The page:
Cultural Universals

Often, a comparison of one culture to another will reveal obvious differences. But all cultures also share common elements. Cultural universals are patterns or traits that are globally common to all societies. One example of a cultural universal is the family unit: every human society recognizes a family structure that regulates sexual reproduction and the care of children. Even so, how that family unit is defined and how it functions vary. In many Asian cultures, for example, family members from all generations commonly live together in one household. In these cultures, young adults will continue to live in the extended household family structure until they marry and join their spouse’s household, or they may remain and raise their nuclear family within the extended family’s homestead. In the United States, by contrast, individuals are expected to leave home and live independently for a period before forming a family unit consisting of parents and their offspring.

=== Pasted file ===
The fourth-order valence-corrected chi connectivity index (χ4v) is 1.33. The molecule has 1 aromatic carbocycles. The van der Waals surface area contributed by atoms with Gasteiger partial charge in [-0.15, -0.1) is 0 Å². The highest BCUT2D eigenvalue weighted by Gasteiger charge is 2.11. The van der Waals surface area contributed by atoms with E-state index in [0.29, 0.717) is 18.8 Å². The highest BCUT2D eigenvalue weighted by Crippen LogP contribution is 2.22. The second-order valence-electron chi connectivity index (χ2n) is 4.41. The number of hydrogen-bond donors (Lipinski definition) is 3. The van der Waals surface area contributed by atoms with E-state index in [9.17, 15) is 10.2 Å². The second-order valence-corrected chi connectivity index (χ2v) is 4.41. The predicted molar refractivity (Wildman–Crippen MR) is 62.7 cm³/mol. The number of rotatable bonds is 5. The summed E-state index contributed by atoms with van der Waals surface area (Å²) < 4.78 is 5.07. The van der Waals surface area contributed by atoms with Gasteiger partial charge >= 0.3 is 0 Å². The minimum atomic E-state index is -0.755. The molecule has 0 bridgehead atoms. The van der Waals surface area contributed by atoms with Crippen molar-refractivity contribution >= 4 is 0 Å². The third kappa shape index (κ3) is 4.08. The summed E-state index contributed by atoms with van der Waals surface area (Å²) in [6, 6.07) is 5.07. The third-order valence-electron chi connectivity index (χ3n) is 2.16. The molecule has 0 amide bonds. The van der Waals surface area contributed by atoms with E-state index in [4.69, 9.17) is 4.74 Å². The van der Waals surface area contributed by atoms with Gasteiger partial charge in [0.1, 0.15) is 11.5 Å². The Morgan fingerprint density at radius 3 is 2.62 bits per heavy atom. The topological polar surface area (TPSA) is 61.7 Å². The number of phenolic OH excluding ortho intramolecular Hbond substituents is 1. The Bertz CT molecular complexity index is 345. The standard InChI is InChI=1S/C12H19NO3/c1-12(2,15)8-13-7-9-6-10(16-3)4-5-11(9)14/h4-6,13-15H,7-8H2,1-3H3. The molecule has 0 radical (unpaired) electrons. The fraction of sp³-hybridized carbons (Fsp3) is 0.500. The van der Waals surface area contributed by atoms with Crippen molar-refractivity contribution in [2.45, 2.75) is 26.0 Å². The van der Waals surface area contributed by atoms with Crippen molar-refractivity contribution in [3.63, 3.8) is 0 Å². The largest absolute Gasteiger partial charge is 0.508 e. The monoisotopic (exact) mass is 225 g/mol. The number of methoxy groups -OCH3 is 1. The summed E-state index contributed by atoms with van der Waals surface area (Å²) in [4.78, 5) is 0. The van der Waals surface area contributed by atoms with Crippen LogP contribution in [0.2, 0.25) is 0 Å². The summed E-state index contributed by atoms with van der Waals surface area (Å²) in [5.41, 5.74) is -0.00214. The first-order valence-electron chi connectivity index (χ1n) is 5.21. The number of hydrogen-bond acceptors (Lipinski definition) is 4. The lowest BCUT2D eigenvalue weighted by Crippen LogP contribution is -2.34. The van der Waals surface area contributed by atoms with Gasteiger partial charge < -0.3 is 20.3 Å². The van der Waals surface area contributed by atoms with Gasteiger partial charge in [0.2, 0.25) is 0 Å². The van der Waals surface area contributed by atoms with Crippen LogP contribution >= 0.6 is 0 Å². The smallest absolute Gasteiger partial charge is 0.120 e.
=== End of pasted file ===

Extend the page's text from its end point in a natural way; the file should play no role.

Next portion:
Anthropologist George Murdock first recognized the existence of cultural universals while studying systems of kinship around the world. Murdock found that cultural universals often revolve around basic human survival, such as finding food, clothing, and shelter, or around shared human experiences, such as birth and death, or illness and healing. Through his research, Murdock identified other universals including language, the concept of personal names, and, interestingly, jokes. Humor seems to be a universal way to release tensions and create a sense of unity among people (Murdock 1949). Sociologists consider humor necessary to human interaction because it helps individuals navigate otherwise tense situations.

Ethnocentrism and Cultural Relativism

Despite how much humans have in common, cultural differences are far more prevalent than cultural universals. For example, while all cultures have language, analysis of particular language structures and conversational etiquette reveal tremendous differences. In some Middle Eastern cultures, it is common to stand close to others in conversation. North Americans keep more distance, maintaining a large “personal space.” Even something as simple as eating and drinking varies greatly from culture to culture. If your professor comes into an early morning class holding a mug of liquid, what do you assume she is drinking? In the United States, it’s most likely filled with coffee, not Earl Grey tea, a favorite in England, or Yak Butter tea, a staple in Tibet.